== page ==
Three faculty members retire with more than 20 years at CWRU

Faculty members are at the heart of Case Western Reserve University’s mission to educate scholars and conduct research that advances society—and many of them choose to spend significant portions of their academic lives at our institution.

The Daily reached out to faculty members who announced their retirements after more than 20 years of service to the university in order to share the impacts they’ve made through teaching, mentorship, research and administrative accomplishments with the university community. 

Learn more about those who told us their stories.

Steven Izen

Photo of Steven Izen

College of Arts and Sciences
40 years

At the end of each semester since 1983, Steven Izen took a group picture of the students in his classes. That tradition continued for 40 years, with the final photo taken in December when Izen retired from his position as a professor in the Department of Mathematics, Applied Mathematics and Statistics at the College of Arts and Sciences.

The pictures capture one of Izen’s favorite parts of teaching at the collegiate level—working with students—but can’t illustrate the academic impact he’s made beyond the classroom. Izen’s research mathematics of imaging was largely applied to tomography—the reconstruction of images from projections—which is used in CT scanners in both medical and industrial settings.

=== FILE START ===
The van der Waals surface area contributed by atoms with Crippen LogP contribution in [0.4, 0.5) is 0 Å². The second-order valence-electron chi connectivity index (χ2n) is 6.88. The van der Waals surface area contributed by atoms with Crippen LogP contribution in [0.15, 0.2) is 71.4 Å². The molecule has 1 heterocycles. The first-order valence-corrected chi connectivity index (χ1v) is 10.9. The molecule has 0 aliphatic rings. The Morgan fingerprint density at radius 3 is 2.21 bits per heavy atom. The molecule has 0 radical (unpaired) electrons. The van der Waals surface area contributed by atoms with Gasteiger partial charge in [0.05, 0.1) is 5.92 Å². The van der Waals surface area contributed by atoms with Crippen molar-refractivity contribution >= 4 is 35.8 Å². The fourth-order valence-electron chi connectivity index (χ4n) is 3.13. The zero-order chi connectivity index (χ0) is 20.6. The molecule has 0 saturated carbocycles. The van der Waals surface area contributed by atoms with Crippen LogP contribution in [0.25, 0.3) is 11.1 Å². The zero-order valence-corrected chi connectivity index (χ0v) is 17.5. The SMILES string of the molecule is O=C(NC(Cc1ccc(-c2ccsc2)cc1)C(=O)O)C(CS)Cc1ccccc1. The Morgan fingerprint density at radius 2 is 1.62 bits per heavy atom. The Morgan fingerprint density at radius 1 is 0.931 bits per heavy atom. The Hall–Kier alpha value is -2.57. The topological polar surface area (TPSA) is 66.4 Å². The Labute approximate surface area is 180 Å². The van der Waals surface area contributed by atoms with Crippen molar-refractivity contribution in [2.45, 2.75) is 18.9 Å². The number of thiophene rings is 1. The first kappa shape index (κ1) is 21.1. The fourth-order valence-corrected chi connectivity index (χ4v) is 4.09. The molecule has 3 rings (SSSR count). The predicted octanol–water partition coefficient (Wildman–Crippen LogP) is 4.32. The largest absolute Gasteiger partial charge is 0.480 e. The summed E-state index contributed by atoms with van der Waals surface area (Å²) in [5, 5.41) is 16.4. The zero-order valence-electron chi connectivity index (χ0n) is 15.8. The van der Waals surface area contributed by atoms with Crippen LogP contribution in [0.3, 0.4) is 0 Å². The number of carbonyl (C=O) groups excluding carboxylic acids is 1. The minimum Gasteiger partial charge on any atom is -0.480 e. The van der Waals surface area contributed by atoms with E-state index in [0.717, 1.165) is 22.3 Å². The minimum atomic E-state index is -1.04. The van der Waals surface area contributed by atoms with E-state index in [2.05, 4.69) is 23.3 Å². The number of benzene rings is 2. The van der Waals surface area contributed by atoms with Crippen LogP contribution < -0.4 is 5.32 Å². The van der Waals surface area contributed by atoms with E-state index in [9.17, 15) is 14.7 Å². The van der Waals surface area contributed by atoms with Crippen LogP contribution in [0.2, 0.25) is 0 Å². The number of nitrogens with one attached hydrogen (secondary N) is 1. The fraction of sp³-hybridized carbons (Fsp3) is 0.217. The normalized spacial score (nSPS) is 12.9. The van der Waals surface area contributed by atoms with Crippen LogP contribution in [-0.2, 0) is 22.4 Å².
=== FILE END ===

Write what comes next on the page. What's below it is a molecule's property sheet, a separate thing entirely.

The NASA Glenn Research Center called upon Izen for his expertise when developing algorithms to assist in flow diagnostics inside wind tunnels to better understand sampling density requirements needed to achieve a desired reconstruction resolution in CT. 

His work with NASA is among his most notable accomplishments, according to Izen, but it’s just one of many. Having become a faculty member at CWRU at just 24 years old, Izen had the opportunity to play a role in the academic paths of countless students and prides himself on the impact he made. One such student even changed his major to math after taking a course with Izen. That student is now a faculty member at UCLA.

“I treasure the friendships and interactions with my colleagues, staff, and students. I will miss the daily interactions,” Izen said.

Izen’s dedication to his students is perhaps most evident in his daily commute to campus. During his tenure, Izen rarely missed a day cycling to campus from his Shaker Heights home—about a five-mile one-way trip. He recalls one day in particular as the most memorable: Jan. 19, 1994—when Cleveland recorded its lowest-ever temperature of -20 degrees.

Ken Singer

Photo of Ken Singer

College of Arts and Sciences
34 years

For Ken Singer, entrepreneurship comes naturally. As the Ambrose Swasey Professor of Physics in the Department of Physics at the College of Arts and Sciences, he leveraged that drive to create Folio Photonics, a spinoff that commercializes optical data storage products to address sustainability and energy problems in data centers.